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CDFA’s Drought Resources web page a useful tool for farmers, ranchers and farmworkers


CDFA’s Drought Resources web page stands as a valuable tool for farmers, ranchers and farmworkers seeking information about the drought in California and assistance programs.

The page features links to the USDA’s Risk Management Agency, the Farm Services Agency, the Natural Resources Conservation Service, and Rural Development. There is also a link to the US Small Business Administration. All of these groups have programs that could be of help to farmers and ranchers harmed by the drought.

Additionally, there is a link to the California Department of Community Services and Development, which partners with private, non-profit, government and community-based organizations working to help low-income individuals and families. The partners include four regional migrant and seasonal farmworker agencies that can help with rental assistance, employment services, and food and nutrition services.

Information will be added and updated as it becomes available.


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Agriculture to benefit from new water and energy-saving research programs – from the California Energy Commission

The California Energy Commission has approved more than $16 million in grants to demonstrate water and energy-saving technologies that promise to make the water, industrial, and agricultural sectors more efficient.

“In response to the drought and the Governor’s Executive Order, the Energy Commission today has invested in water-saving innovative technologies,” said California Energy Commission Chair Robert B. Weisenmiller. “These projects will increase energy efficiency at water-related facilities and enable the use of recycled water to provide better management in sectors that are typically large water users.”

The Energy Commission approved five Electric Program Investment Charge (EPIC) grants which lay a foundation for the Water Energy Technology (WET) program—one of the four Energy Commission responsibilities in Governor Edmund G. Brown Jr.’s April 1 drought-related Executive Order. The approved grants are:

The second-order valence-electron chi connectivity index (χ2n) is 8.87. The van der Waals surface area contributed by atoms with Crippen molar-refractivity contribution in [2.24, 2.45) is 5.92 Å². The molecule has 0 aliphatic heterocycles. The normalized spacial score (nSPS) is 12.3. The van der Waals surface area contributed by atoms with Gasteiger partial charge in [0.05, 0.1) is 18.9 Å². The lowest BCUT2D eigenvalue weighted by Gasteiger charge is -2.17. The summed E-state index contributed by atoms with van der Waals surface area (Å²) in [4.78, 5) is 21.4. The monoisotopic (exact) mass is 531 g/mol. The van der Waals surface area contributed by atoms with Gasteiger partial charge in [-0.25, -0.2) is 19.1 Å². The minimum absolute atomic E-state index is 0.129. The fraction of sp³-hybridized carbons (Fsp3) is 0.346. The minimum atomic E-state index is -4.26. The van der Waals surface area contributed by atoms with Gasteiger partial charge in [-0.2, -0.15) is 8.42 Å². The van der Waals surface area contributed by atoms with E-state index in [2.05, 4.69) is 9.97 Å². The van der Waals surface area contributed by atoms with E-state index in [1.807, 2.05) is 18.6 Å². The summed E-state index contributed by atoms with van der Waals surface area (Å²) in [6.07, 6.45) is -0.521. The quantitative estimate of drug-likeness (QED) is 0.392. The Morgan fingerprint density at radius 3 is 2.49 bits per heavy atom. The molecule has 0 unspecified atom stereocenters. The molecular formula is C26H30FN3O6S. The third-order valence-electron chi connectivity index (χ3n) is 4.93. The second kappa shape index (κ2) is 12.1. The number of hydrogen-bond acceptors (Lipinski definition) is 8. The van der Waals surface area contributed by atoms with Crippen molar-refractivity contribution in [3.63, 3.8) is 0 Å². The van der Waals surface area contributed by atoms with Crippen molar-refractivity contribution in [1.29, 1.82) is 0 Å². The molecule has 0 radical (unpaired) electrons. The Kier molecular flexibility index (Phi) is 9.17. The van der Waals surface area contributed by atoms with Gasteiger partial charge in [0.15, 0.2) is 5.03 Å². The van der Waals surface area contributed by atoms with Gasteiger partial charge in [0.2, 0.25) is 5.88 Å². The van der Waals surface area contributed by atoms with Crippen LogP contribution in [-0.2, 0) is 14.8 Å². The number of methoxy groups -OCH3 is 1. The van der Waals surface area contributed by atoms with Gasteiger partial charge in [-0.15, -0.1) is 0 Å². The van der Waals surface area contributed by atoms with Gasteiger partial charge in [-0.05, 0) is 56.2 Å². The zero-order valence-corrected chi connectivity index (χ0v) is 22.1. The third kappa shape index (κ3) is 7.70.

• University of California, Riverside to provide more efficient information sharing between water systems. Most equipment at water and wastewater systems in California does not easily integrate with other systems. The $3 million grant will deploy a system consisting of hardware sensors and customized software that will be overlaid onto an existing energy management system without disrupting treatment plant operations in three water districts in Southern California.
  • Porifera, Inc. for wastewater treatment in San Diego, Sonoma, and Fresno counties. The $3 million grant will demonstrate wastewater treatment in industrial facilities with Porifera’s Forward Osmosis Recycle technology. The technology uses an innovative membrane system to concentrate wastewater and generate pure water for onsite reuse. The project will determine emission reductions, energy and maintenance savings, and amount of water generated for reuse.
  • Porifera, Inc. for water and energy savings in making food and beverage concentrates in Fresno, Solano, and Alameda counties. The more than $2 million grant will demonstrate the energy savings, reliability and commercial viability of Porifera’s Forward Osmosis Concentrator. The system can also provide high quality water for on-site reuse.
  • Wexus Technologies, Inc. for commercialization of a cloud-based software platform in the agricultural industry. Wexus reports farmers can spend up to 50 percent more on energy than needed. The $4 million grant will demonstrate software that leverages existing utility meter data and helps growers access on-farm electricity and water information from any mobile device. Based on this information, growers can quickly adjust equipment to reduce energy costs.